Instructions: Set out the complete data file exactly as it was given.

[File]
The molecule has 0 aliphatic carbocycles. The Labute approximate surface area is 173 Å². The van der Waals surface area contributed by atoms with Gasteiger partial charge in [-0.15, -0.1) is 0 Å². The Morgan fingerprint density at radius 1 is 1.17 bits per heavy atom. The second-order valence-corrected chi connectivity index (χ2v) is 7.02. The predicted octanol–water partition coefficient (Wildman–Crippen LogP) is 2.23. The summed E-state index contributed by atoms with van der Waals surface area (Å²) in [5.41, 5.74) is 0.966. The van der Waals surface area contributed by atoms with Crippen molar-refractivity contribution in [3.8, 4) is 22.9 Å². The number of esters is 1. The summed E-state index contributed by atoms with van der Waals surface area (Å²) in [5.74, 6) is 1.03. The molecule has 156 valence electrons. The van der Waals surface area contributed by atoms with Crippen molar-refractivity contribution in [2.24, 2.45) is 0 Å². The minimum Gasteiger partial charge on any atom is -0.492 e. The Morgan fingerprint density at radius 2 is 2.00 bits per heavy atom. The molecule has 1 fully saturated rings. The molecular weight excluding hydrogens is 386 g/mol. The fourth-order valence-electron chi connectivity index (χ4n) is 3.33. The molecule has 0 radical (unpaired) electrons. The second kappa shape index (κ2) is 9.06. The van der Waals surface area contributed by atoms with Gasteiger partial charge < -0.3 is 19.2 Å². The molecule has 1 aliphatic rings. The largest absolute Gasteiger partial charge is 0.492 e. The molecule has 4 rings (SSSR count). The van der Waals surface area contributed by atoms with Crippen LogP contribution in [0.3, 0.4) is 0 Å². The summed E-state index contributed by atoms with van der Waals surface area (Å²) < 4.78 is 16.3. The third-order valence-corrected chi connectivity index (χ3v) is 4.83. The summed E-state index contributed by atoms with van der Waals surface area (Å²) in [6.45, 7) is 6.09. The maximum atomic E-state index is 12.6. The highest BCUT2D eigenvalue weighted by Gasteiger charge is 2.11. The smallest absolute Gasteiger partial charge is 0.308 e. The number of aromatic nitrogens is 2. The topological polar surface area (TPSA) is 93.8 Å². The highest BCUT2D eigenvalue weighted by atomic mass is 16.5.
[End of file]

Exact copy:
The molecule has 0 aliphatic carbocycles. The Labute approximate surface area is 173 Å². The van der Waals surface area contributed by atoms with Gasteiger partial charge in [-0.15, -0.1) is 0 Å². The Morgan fingerprint density at radius 1 is 1.17 bits per heavy atom. The second-order valence-corrected chi connectivity index (χ2v) is 7.02. The predicted octanol–water partition coefficient (Wildman–Crippen LogP) is 2.23. The summed E-state index contributed by atoms with van der Waals surface area (Å²) in [5.41, 5.74) is 0.966. The van der Waals surface area contributed by atoms with Crippen molar-refractivity contribution in [3.8, 4) is 22.9 Å². The number of esters is 1. The summed E-state index contributed by atoms with van der Waals surface area (Å²) in [5.74, 6) is 1.03. The molecule has 156 valence electrons. The van der Waals surface area contributed by atoms with Crippen molar-refractivity contribution in [2.24, 2.45) is 0 Å². The minimum Gasteiger partial charge on any atom is -0.492 e. The Morgan fingerprint density at radius 2 is 2.00 bits per heavy atom. The molecule has 1 fully saturated rings. The molecular weight excluding hydrogens is 386 g/mol. The fourth-order valence-electron chi connectivity index (χ4n) is 3.33. The molecule has 0 radical (unpaired) electrons. The second kappa shape index (κ2) is 9.06. The van der Waals surface area contributed by atoms with Gasteiger partial charge < -0.3 is 19.2 Å². The molecule has 1 aliphatic rings. The largest absolute Gasteiger partial charge is 0.492 e. The molecule has 4 rings (SSSR count). The van der Waals surface area contributed by atoms with Crippen LogP contribution in [0.3, 0.4) is 0 Å². The summed E-state index contributed by atoms with van der Waals surface area (Å²) < 4.78 is 16.3. The third-order valence-corrected chi connectivity index (χ3v) is 4.83. The summed E-state index contributed by atoms with van der Waals surface area (Å²) in [6.45, 7) is 6.09. The maximum atomic E-state index is 12.6. The highest BCUT2D eigenvalue weighted by Gasteiger charge is 2.11. The smallest absolute Gasteiger partial charge is 0.308 e. The number of aromatic nitrogens is 2. The topological polar surface area (TPSA) is 93.8 Å². The highest BCUT2D eigenvalue weighted by atomic mass is 16.5.